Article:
Bruce’s head and right eye are bandaged from the hit. He’s recovered nicely and is following the directions of his neurologist. She mentions that he looks surprised to see her. He’s not though. When Ivy needed speed, she used Flash. When she needed strength, she used Superman. It only makes sense that when treating someone with a severe head injury, she’d use someone with four degrees in neurology. After making her hit him that hard, this is exactly what he expected; it’s Harley Quinn.
Analysis: Tom King does an excellent job here setting things up, and then paying them off; something that Rian Johnson could have learned from when writing The Last Jedi (that’s right, I took the cheap shot). That is the sense I get when reading a comic written by King — every single scene he writes has a purpose to the story. Nothing is wasted. It may not be revealed right away, but there is a point to it. He also leads you in a way, where you begin to connect the dots. Making you feel proud of yourself when you start to piece everything together. Something a lot of writers do when writing Batman, is they give him outs all the time. Meaning they’ll write themselves into a corner and then Batman gets out of it because he has the exact gadget for the situation because he’s always prepared, but they do this while having Bruce be the narrator and it doesn’t work. It instead feels cheap. King writes in a third-person narrative, keeping you out of Bruce’s head. Doing this makes his tricks more believable and impactful. Like I mentioned earlier, though, he sows these seeds early and subtle enough that it doesn’t give it away, but does make sense in hindsight or in a rereading.
Mikel Janin’s art continues to blow me away. His consistency is incredible. His perspective is unbelievable. How someone can draw in a way that looks like a photo is crazy to me. The skyscraper towering above the rest of the city was amazing to look at. I seem to remember reading that before Janin was a comic artist, he was a architect, but I can’t seem to confirm that now. Regardless, the guy does fantastic work. And the full page spread of Bruce’s messed up face was horrific. I think I heard the crunch when I read it. That was a gruesome image, and it may well be stuck in my head.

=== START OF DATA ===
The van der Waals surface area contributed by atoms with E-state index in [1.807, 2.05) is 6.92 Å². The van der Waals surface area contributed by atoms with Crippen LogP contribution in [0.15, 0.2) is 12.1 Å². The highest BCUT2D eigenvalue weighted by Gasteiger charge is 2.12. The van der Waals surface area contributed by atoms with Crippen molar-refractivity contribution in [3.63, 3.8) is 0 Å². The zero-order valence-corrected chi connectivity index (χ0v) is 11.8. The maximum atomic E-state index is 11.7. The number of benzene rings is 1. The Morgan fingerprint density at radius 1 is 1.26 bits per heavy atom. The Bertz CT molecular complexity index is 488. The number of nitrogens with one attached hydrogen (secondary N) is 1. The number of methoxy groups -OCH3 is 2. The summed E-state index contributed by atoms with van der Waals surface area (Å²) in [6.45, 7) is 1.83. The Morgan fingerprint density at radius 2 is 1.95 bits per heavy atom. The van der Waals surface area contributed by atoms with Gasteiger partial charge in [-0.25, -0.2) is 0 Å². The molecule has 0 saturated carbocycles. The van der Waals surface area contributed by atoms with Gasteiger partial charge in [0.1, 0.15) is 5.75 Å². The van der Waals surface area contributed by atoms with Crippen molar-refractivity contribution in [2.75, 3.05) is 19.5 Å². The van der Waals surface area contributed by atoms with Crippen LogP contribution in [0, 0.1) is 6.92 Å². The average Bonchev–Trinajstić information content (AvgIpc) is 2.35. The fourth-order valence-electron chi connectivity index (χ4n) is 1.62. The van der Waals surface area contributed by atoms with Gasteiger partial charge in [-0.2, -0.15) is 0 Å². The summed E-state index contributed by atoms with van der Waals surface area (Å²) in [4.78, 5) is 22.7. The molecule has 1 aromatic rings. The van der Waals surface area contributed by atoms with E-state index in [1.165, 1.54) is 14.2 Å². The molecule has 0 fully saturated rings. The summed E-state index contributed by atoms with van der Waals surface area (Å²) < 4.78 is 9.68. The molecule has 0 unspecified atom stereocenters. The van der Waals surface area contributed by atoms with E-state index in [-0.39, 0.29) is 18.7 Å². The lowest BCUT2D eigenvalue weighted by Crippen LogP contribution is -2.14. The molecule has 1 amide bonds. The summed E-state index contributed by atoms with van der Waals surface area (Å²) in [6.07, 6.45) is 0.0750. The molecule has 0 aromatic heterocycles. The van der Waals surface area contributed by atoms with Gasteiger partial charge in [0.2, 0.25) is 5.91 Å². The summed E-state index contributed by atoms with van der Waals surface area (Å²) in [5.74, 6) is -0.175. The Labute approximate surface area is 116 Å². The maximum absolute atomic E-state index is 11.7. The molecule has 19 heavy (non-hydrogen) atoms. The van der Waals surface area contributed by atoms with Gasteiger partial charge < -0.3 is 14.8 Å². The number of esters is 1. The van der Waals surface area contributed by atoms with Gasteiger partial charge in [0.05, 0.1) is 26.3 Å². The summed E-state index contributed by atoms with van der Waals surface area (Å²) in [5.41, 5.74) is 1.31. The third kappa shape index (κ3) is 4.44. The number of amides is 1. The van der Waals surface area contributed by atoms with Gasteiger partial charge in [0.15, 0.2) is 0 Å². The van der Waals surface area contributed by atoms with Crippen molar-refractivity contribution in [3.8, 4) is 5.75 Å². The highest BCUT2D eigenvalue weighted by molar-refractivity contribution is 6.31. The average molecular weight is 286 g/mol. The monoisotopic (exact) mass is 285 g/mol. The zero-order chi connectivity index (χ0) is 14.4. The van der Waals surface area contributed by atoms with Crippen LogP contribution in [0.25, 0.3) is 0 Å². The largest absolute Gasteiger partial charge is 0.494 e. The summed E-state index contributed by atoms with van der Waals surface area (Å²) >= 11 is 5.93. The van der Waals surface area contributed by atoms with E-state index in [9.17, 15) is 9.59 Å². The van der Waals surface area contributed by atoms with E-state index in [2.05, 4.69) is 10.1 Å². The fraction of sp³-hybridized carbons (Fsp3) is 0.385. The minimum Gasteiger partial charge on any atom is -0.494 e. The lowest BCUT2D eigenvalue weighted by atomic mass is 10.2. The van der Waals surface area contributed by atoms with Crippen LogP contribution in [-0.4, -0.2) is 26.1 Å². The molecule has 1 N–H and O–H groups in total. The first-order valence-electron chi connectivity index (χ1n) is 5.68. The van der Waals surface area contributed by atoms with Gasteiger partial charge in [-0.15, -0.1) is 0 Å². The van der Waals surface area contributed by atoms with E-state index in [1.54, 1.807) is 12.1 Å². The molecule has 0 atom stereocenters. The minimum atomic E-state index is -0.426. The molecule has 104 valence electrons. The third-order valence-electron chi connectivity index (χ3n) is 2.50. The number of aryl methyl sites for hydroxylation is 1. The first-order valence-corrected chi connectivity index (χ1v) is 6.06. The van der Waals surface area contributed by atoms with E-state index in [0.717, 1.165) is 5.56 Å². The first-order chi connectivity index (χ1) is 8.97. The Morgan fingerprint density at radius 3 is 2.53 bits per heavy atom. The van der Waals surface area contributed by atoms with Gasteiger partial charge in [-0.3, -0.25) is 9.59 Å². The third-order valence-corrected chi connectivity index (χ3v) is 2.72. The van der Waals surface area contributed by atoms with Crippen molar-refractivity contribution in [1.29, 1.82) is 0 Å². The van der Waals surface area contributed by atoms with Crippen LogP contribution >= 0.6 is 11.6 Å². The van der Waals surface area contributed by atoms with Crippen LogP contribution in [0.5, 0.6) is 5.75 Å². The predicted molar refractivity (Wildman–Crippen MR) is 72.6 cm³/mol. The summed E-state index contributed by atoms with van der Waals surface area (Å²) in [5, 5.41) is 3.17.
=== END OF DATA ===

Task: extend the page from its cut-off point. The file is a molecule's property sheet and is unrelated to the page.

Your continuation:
June Chung’s texture is awesome. I love the variants in her colors. My only complaint is how the sky seemed almost unnaturally blue. It got better in later pages, but it was almost too bright. I’m also curious about the flat texture to Ivy’s hair. It’s an interesting choice. I like the way it looks, but it also stands out as being different and I wonder if that’s a bad thing. Clayton Cowles letters this book, and does a fantastic job. His placement is on point and like I mentioned earlier; I heard a crack when Superman punched Bruce in the face. Cowles gets some love for that.
Final Thoughts: A solid addition to the Ivy story. I like how King has set things up and paid them off. Let’s see if he sticks the landing. (Also, let’s bring in Swamp Thing!)